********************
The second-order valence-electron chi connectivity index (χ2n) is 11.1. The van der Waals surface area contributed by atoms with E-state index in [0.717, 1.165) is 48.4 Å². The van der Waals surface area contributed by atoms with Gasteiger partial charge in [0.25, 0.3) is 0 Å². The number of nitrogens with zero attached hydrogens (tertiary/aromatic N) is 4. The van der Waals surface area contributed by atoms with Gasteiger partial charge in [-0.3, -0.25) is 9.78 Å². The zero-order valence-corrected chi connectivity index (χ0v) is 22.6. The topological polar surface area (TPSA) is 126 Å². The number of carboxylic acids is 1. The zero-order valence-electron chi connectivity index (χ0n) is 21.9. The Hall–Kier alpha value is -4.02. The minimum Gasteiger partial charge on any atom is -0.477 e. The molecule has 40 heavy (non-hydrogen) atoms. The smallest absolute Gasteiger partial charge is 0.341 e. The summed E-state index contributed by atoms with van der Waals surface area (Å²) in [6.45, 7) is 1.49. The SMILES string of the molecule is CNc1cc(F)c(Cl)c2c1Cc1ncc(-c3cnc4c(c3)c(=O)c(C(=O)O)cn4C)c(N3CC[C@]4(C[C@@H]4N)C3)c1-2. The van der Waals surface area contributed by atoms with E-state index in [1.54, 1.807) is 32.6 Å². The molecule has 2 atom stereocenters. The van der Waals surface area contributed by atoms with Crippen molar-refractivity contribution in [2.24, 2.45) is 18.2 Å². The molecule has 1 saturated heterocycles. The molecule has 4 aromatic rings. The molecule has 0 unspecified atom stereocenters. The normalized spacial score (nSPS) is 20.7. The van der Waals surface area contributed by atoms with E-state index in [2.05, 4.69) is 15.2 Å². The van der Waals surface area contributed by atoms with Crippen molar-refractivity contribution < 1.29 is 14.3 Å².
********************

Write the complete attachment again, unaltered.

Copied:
The second-order valence-electron chi connectivity index (χ2n) is 11.1. The van der Waals surface area contributed by atoms with E-state index in [0.717, 1.165) is 48.4 Å². The van der Waals surface area contributed by atoms with Gasteiger partial charge in [0.25, 0.3) is 0 Å². The number of nitrogens with zero attached hydrogens (tertiary/aromatic N) is 4. The van der Waals surface area contributed by atoms with Gasteiger partial charge in [-0.3, -0.25) is 9.78 Å². The zero-order valence-corrected chi connectivity index (χ0v) is 22.6. The topological polar surface area (TPSA) is 126 Å². The number of carboxylic acids is 1. The zero-order valence-electron chi connectivity index (χ0n) is 21.9. The Hall–Kier alpha value is -4.02. The minimum Gasteiger partial charge on any atom is -0.477 e. The molecule has 40 heavy (non-hydrogen) atoms. The smallest absolute Gasteiger partial charge is 0.341 e. The summed E-state index contributed by atoms with van der Waals surface area (Å²) in [6.45, 7) is 1.49. The SMILES string of the molecule is CNc1cc(F)c(Cl)c2c1Cc1ncc(-c3cnc4c(c3)c(=O)c(C(=O)O)cn4C)c(N3CC[C@]4(C[C@@H]4N)C3)c1-2. The van der Waals surface area contributed by atoms with E-state index in [1.54, 1.807) is 32.6 Å². The molecule has 2 atom stereocenters. The van der Waals surface area contributed by atoms with Crippen molar-refractivity contribution in [2.24, 2.45) is 18.2 Å². The molecule has 1 saturated heterocycles. The molecule has 4 aromatic rings. The molecule has 0 unspecified atom stereocenters. The normalized spacial score (nSPS) is 20.7. The van der Waals surface area contributed by atoms with E-state index in [2.05, 4.69) is 15.2 Å². The van der Waals surface area contributed by atoms with Crippen molar-refractivity contribution < 1.29 is 14.3 Å².